“He was the first real goalie coach I had,” says Theodore of Tretiak. “He had a hockey school [in Quebec]. I went there for the first time when I was 11 or 12 years old. I was all excited meeting him. I remember after maybe a couple of days he took me aside and said – and there’s actually a TV interview of him saying that – ‘For 12 years old, if you keep going you’re going to make it to the NHL and you’re going to play.’ I was 12 years old when he said that and I was so excited. He said that when I was young and I ended up playing in the NHL for 10 years now. He had a big influence on me and he kept following me.
“I remember when I won the Hart and the Vezina he was there. I took pictures with him and the trophies. I went to his school for five years, so I owe him a lot.”
Growing up in Quebec and then playing for the Canadiens, Theodore knew all about the pressures of Montreal.
“I knew the pressure was going to be high, but growing up in Montreal you kind of know what to expect,” says Theodore. “You read the paper when you’re younger, so you know how people react. It was really a thrill when I played my first exhibition game.
“You know sometimes when you win they think you’re going to win the Cup, and then when things go bad they really go bad. I was prepared. That’s why I think at a young age I was able to be a starting goalie because I was already prepared for all the attention surrounding the hockey.”
While Theodore was upstairs in the players’ lounge conducting an on-camera interview on Thursday, Washington defense prospect Karl Alzner
walked in with full gear and his skates on to introduce himself to the new Caps netminder. Alzner was mere minutes away from taking the ice for a development camp scrimmage, but he wanted to make sure he met his new teammate.
He wasn’t the only Washington well-wisher.
“Alex [Ovechkin] called me from Russia; that was nice of him,” says Theodore. “He welcomed me to the team. I could sense in his voice the excitement. I’ve seen him on the ice; he’s really playing with a lot of energy. He seems like a guy who really wants to win. It’s fun to see that as a player.”
As for what he’ll bring to the District this season, Theodore is keeping it simple.
“Just stop the puck,” he says. “That’s pretty much what I need to bring the rest will take care of itself. I want to bring experience, I want to bring consistency. I’m anxious to meet all the guys. I didn’t meet a lot of players yet so I’m anxious for training camp to start.”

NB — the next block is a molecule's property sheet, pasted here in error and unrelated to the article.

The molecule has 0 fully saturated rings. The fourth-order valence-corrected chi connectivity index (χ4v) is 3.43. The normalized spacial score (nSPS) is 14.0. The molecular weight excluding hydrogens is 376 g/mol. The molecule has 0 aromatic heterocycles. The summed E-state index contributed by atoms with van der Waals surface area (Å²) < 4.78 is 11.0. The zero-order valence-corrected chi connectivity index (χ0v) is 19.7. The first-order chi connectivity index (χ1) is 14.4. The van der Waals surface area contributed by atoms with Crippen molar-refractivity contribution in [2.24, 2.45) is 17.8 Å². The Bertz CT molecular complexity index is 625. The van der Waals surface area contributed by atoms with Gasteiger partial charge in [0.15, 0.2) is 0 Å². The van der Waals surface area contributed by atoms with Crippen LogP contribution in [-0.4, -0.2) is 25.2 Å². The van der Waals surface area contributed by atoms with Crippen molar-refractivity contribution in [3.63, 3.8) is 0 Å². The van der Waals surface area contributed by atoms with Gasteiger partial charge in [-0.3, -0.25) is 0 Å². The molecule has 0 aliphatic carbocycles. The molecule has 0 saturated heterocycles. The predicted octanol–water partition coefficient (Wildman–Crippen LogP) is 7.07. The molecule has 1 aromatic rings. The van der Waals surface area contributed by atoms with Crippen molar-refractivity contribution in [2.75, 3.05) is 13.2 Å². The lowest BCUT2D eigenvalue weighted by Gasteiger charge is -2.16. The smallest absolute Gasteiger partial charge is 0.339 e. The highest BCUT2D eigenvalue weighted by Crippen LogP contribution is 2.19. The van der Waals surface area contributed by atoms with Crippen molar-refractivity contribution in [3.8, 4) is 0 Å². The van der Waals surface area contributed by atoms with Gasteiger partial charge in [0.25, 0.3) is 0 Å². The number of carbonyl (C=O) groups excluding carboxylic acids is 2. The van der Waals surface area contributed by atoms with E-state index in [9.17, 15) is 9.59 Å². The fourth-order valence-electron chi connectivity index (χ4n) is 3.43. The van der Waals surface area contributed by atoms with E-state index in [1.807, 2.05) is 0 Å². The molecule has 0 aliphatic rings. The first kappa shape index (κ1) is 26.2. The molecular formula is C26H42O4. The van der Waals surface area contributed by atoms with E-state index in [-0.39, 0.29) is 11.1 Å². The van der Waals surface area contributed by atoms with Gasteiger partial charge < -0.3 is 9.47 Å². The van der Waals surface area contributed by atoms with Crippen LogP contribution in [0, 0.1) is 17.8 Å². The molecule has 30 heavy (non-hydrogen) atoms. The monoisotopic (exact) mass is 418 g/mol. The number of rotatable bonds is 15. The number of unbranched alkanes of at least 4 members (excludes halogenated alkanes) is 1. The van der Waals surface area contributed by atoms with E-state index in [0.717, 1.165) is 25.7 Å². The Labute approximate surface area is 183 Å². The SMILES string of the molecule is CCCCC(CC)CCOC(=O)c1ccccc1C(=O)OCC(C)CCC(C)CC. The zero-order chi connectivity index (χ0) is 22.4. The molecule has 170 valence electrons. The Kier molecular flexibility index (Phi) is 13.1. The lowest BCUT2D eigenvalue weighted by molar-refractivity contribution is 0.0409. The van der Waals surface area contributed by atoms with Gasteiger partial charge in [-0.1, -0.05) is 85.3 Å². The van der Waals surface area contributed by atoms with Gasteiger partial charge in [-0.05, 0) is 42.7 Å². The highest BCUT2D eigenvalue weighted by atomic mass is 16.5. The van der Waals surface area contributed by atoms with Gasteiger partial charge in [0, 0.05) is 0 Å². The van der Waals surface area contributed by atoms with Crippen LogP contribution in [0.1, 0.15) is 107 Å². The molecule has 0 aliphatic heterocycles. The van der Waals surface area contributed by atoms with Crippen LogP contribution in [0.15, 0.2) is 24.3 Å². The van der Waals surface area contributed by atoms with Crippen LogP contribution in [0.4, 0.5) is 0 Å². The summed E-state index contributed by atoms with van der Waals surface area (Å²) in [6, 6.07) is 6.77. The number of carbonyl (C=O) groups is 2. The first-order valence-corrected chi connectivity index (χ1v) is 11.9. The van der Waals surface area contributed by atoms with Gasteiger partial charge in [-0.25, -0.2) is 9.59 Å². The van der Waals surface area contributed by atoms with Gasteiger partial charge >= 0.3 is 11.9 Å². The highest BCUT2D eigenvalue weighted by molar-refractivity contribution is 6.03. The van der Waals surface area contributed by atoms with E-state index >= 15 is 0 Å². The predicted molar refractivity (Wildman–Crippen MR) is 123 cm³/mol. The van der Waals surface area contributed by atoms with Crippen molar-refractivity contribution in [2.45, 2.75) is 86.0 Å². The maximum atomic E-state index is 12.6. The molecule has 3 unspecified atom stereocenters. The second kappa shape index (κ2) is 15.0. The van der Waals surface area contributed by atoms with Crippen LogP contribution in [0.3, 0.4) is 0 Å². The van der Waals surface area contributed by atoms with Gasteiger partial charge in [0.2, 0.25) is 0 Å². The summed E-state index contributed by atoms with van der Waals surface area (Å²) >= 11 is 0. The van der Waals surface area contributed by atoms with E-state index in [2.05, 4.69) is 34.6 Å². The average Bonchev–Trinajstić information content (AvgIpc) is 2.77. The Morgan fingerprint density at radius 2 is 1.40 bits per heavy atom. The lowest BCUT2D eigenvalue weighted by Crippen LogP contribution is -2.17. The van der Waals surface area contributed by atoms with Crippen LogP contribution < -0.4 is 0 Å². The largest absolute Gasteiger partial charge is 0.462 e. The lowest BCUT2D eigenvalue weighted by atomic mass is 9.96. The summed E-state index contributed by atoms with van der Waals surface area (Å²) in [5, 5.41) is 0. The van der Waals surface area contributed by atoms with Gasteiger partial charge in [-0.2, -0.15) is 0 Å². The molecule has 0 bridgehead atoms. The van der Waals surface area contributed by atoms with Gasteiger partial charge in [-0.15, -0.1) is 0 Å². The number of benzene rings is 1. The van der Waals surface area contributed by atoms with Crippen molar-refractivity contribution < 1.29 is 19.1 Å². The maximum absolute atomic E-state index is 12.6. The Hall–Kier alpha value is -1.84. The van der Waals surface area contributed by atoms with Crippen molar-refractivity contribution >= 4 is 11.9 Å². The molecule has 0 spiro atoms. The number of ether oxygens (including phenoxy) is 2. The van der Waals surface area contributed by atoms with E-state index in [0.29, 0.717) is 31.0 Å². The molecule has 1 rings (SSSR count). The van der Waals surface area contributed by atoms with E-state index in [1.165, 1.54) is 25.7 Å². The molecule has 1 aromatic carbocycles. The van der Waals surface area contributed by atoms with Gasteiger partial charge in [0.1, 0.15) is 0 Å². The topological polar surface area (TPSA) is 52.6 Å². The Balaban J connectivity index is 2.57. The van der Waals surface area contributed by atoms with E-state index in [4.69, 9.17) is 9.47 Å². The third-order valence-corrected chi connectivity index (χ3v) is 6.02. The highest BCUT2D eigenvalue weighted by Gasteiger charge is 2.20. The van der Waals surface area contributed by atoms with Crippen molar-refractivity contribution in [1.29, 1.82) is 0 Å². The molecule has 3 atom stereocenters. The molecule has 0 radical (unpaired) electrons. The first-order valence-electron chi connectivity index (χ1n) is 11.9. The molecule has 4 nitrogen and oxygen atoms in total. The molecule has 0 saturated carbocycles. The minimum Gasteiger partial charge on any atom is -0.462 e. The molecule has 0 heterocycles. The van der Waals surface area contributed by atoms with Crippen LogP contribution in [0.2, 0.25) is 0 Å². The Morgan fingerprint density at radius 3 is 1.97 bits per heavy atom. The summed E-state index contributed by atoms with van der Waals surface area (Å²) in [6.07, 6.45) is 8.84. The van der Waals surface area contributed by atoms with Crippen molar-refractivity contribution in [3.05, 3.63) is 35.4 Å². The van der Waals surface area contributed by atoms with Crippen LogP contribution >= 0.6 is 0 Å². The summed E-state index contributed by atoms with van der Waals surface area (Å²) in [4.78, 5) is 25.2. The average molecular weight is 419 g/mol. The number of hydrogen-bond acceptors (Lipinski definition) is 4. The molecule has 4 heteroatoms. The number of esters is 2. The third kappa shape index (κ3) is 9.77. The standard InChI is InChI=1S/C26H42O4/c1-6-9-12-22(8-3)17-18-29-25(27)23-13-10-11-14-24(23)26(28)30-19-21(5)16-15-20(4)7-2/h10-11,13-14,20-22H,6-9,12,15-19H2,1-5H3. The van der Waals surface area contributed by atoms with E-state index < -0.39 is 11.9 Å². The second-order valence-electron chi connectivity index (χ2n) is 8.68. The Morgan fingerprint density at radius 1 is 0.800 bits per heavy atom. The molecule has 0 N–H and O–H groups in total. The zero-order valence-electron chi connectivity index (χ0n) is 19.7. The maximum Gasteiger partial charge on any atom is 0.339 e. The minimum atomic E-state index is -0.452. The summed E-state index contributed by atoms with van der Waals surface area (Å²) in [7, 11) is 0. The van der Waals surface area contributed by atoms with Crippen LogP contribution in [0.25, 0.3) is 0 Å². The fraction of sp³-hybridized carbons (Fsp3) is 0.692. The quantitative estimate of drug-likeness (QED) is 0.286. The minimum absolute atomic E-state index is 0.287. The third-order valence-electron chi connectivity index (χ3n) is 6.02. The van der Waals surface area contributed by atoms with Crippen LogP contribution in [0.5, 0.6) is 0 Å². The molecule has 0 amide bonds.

Theodore is also expected to bring a sense of calm. It’s the style he’s had for years. He is cool and collected in the cage, and doesn’t usually get rattled when adversity strikes. Those are good qualities for a netminder to have, and those are the qualities that helped him endure the Montreal pressure cooker and to work his way through a couple of tough seasons in Colorado.
Late last season, Theodore put on another surge to get his team into the playoffs. He won six straight games in late February and early March, and then cemented the Avs’ playoff berth by going 5-0-1 in his last six regular season outings.
“It feels good,” he says, of those late season hot spells. “When you get into a rhythm, you know you’re going to go into a game and take care of 90% of winning the game because you know you’re going to allow maybe one goal or two goals. So you know you’re going to win the game.
“I remember during that stretch run [in 2002] I was going to a movie with my girlfriend and my brother and I was looking at the scores and I wanted Washington to lose because it was so tight, so I remember exactly what you’re talking about. Last year in Denver we were fighting for the playoffs and we had a similar stretch when I think we won six or seven in a row at the same kind of time.
“As a goalie, you want to have your best stretches when it really counts, and that’s usually after Christmas.”
This year, Theodore will be on the good guys’ side.
Here’s a blast from the past, the Central Scouting Bureau’s scouting report on a 17-year-old Theodore in the summer of 1994 leading up to the NHL Entry Draft in Hartford. The Canadiens chose Theodore with their second round (44th overall) choice.Personal Profile:
Admires the goaltending style of Hall of Famer Vladislav Tretiak … enjoys challenging shooters and the pressure of the game … is studying sport at CEGEP (pre-college) … enjoys playing guitar and collecting hockey cards … was an award-winning pee-wee baseball athlete … nicknamed Joe and Theo … has one older brother … speaks English and French … had private tutoring from Tretiak in the off-season.
Played for Canada at 1993 Pacific Cup tournament, finishing second overall among goaltenders (4.49 GAA) … finished 1993-94 with a 20-29-6 win/loss record … fifth overall in GAA among QMJHL goaltenders, and fourth overall in save percentage (.885). Central Scouting Report:
Very quick hands and skates … challenges shooters all the time … excellent reflexes … very good concentration … moves very well post to post … very good at handling the puck behind the net … handles rebounds very well – always ready for second and third shot … stand-up goaltender – will use butterfly style to his advantage when puck is in close.